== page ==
Paying the Price for Austerity

The blame for the slow economy falls on policymakers' obsession with deficit reduction.

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Chad Stone is chief economist at the Center on Budget and Policy Priorities.

May was almost surely the 39th straight month of private sector job creation (we'll know for sure Friday when the Labor Department releases its jobs report). By many measures, however, the job market remains in a funk. Much of the blame falls on policymakers' obsession with deficit reduction over job creation.

As the chart below shows, through April the private sector had created jobs for 38 straight months. While private employers added 6.8 million jobs to their payrolls, state and local government employment fell by 626,000 jobs. Average monthly job growth of 162,000 (private and government combined) was well short of the 200,000 to 300,000 or more per month that would mark a robust jobs recovery.

[See a collection of political cartoons on the economy.]

As a result, total nonfarm employment has not yet returned to its level of five and a half years ago, at the December 2007 start of the recession (see next chart). Moreover, we need substantial job growth beyond just returning to where we were to accommodate subsequent population growth, lure people back to the labor force to actively seek work, and restore full employment.

[Read the U.S. News Debate: Should Congress Extend Federal Unemployment Benefits?]

The human cost of inadequate job growth has been substantial. About 12 million people are officially unemployed, meaning they recently looked for a job but didn't find one. Another couple of million wanted a job, were available for work and had looked sometime in the past year, but not recently enough to be counted as officially unemployed. Yet another eight million wanted a full-time job but could only find part-time work. All told, that's about 22 million people unemployed or underemployed.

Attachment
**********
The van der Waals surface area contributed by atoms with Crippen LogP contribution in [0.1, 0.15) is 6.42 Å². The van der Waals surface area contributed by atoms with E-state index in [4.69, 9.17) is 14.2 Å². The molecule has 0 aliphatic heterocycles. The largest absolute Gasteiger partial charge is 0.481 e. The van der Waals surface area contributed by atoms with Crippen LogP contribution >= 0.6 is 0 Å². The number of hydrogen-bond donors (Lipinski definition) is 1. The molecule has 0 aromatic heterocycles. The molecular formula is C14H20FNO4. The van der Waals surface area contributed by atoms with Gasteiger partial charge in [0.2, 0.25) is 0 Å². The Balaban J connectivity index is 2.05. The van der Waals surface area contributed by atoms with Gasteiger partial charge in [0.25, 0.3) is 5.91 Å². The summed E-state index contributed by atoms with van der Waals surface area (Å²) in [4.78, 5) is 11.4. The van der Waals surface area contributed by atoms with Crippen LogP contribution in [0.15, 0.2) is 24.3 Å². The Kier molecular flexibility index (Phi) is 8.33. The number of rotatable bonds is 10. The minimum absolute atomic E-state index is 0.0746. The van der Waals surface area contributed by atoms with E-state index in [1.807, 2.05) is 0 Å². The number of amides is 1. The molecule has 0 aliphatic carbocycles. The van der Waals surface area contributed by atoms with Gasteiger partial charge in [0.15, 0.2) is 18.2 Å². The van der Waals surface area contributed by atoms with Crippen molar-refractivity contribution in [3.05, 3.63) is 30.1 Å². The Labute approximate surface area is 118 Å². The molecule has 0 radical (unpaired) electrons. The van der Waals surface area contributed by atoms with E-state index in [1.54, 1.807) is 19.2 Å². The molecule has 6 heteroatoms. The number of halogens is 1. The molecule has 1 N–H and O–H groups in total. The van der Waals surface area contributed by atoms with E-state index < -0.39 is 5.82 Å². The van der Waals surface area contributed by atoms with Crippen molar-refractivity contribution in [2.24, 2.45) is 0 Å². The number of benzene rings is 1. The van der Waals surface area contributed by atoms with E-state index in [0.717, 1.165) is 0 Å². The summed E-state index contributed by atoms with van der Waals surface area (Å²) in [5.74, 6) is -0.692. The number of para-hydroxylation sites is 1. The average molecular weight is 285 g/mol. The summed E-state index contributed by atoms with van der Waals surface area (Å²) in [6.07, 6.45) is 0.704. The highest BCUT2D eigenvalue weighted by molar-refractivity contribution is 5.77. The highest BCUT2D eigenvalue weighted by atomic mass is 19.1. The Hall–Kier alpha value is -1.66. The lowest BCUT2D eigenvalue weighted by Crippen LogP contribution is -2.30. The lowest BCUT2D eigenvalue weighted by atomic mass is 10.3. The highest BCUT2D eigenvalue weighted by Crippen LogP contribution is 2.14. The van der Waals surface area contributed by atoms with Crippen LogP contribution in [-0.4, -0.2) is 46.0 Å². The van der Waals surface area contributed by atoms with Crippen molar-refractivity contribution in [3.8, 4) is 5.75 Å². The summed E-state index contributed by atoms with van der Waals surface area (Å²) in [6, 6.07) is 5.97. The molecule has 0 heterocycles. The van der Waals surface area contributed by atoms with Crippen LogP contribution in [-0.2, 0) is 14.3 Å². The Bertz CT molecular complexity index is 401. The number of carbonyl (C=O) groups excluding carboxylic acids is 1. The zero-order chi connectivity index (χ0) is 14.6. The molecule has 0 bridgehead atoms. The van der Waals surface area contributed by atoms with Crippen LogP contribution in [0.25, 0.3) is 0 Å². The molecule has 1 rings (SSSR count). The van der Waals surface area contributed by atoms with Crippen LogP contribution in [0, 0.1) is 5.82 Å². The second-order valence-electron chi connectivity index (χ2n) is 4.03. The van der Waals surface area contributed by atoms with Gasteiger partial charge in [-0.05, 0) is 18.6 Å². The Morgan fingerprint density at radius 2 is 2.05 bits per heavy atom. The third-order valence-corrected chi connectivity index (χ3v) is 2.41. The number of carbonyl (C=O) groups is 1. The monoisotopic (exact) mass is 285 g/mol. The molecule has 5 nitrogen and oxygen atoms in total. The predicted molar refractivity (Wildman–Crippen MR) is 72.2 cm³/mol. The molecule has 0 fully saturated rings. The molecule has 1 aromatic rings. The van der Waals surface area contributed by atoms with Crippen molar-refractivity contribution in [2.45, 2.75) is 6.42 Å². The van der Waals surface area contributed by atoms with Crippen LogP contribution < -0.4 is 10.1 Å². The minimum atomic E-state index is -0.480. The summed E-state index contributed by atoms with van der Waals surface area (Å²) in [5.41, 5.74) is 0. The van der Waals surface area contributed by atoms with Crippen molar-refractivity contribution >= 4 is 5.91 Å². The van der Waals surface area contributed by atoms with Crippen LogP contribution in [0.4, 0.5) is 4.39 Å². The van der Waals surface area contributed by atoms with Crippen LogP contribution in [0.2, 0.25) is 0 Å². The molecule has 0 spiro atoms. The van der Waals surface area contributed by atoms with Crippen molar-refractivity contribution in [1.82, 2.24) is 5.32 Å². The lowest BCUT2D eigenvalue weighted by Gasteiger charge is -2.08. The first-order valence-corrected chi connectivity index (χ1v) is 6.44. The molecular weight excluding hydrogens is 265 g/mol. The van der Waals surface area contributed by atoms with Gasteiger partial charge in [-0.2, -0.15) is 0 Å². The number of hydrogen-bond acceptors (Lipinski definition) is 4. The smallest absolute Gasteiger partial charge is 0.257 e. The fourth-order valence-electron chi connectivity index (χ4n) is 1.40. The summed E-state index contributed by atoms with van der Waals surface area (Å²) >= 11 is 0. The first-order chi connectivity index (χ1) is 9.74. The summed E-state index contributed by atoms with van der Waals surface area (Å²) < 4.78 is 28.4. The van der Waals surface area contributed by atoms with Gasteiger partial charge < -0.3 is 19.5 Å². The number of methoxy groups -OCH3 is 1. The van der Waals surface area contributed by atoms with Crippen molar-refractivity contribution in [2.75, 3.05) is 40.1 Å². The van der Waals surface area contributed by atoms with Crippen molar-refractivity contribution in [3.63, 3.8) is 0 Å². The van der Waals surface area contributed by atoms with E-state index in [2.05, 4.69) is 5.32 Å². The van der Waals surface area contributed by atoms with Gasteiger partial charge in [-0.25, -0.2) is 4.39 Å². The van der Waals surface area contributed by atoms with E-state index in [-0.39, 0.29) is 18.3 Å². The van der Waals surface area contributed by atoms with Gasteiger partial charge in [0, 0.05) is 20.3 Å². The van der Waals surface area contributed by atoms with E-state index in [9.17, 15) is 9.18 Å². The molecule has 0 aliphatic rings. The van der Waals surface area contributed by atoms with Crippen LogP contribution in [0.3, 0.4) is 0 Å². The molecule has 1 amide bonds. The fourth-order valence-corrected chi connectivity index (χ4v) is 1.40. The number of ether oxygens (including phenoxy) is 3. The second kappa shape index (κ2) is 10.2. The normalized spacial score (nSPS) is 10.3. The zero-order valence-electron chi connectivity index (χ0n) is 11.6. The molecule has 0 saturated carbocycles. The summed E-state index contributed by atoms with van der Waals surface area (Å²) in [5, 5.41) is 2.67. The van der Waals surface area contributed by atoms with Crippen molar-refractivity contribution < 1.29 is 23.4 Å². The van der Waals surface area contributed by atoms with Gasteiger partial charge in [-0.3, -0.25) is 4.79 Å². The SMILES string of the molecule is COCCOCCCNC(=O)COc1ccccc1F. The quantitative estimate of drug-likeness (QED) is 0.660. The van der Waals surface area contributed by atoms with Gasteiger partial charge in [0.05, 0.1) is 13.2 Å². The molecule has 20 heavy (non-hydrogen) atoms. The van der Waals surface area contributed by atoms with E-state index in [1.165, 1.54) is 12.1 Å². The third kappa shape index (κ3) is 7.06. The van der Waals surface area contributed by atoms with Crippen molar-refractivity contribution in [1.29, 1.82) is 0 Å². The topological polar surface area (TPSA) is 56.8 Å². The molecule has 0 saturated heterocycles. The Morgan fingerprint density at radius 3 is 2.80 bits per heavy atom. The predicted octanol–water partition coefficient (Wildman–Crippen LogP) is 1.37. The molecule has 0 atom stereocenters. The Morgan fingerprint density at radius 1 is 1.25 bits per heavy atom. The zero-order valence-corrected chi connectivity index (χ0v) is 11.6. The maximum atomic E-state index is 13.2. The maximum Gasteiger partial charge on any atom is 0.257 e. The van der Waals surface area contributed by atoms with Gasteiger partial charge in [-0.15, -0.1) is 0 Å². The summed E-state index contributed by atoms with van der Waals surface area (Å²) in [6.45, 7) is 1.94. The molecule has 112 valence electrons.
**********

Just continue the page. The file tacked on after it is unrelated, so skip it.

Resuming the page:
Almost two out of every five jobless workers has been looking for work for at least six months. Such long-term unemployment during and after the Great Recession is beyond anything we've seen before in data that go back to World War II. Long-term unemployment is particularly problematic because it can have lasting effects on the health and well-being of those workers and their families, their future job prospects and even the economy's longer-term growth prospects.

In 2009, President Obama and Congress enacted the Recovery Act – a significant anti-recession package of tax cuts and spending measures. The Congressional Budget Office estimates that, as a result, real (inflation-adjusted) gross domestic product and employment were noticeably higher than they otherwise would have been (and other non-partisan analysts have reached similar conclusions). The sharp decline in monthly job losses in 2009 shown in the above chart, for example, coincided with Recovery Act implementation.

[See a collection of political cartoons on Congress.]

Unfortunately, policymakers shifted federal budget policy prematurely to deficit reduction in 2010, and it has remained locked in that mode ever since. As a recent analysis by the San Francisco Federal Reserve Bank concludes:

Federal fiscal policy during the recession was abnormally expansionary by historical standards. However, over the past 2½ years it has become unusually contractionary as a result of several deficit reduction measures passed by Congress. During the next three years, we estimate that federal budgetary policy could restrain economic growth by as much as 1 percentage point annually beyond the normal fiscal drag that occurs during recoveries.

That's bad news for unemployed workers, especially the long-term unemployed.

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